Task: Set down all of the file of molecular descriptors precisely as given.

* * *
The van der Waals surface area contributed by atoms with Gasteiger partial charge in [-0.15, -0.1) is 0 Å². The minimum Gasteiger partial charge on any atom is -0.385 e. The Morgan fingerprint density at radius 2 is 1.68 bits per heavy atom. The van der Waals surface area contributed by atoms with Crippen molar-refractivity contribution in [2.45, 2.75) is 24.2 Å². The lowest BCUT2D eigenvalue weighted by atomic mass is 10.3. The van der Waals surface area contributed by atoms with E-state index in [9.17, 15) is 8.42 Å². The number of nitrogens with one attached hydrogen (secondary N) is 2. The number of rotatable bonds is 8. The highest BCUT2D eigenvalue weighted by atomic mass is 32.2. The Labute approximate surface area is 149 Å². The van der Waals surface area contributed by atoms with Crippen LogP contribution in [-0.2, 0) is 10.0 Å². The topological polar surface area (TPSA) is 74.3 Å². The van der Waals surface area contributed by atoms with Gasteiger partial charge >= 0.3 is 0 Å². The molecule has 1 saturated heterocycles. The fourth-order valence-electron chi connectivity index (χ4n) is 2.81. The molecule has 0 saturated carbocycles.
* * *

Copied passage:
The van der Waals surface area contributed by atoms with Gasteiger partial charge in [-0.15, -0.1) is 0 Å². The minimum Gasteiger partial charge on any atom is -0.385 e. The Morgan fingerprint density at radius 2 is 1.68 bits per heavy atom. The van der Waals surface area contributed by atoms with Crippen molar-refractivity contribution in [2.45, 2.75) is 24.2 Å². The lowest BCUT2D eigenvalue weighted by atomic mass is 10.3. The van der Waals surface area contributed by atoms with E-state index in [9.17, 15) is 8.42 Å². The number of nitrogens with one attached hydrogen (secondary N) is 2. The number of rotatable bonds is 8. The highest BCUT2D eigenvalue weighted by atomic mass is 32.2. The Labute approximate surface area is 149 Å². The van der Waals surface area contributed by atoms with Crippen LogP contribution in [-0.2, 0) is 10.0 Å². The topological polar surface area (TPSA) is 74.3 Å². The van der Waals surface area contributed by atoms with Gasteiger partial charge >= 0.3 is 0 Å². The molecule has 1 saturated heterocycles. The fourth-order valence-electron chi connectivity index (χ4n) is 2.81. The molecule has 0 saturated carbocycles.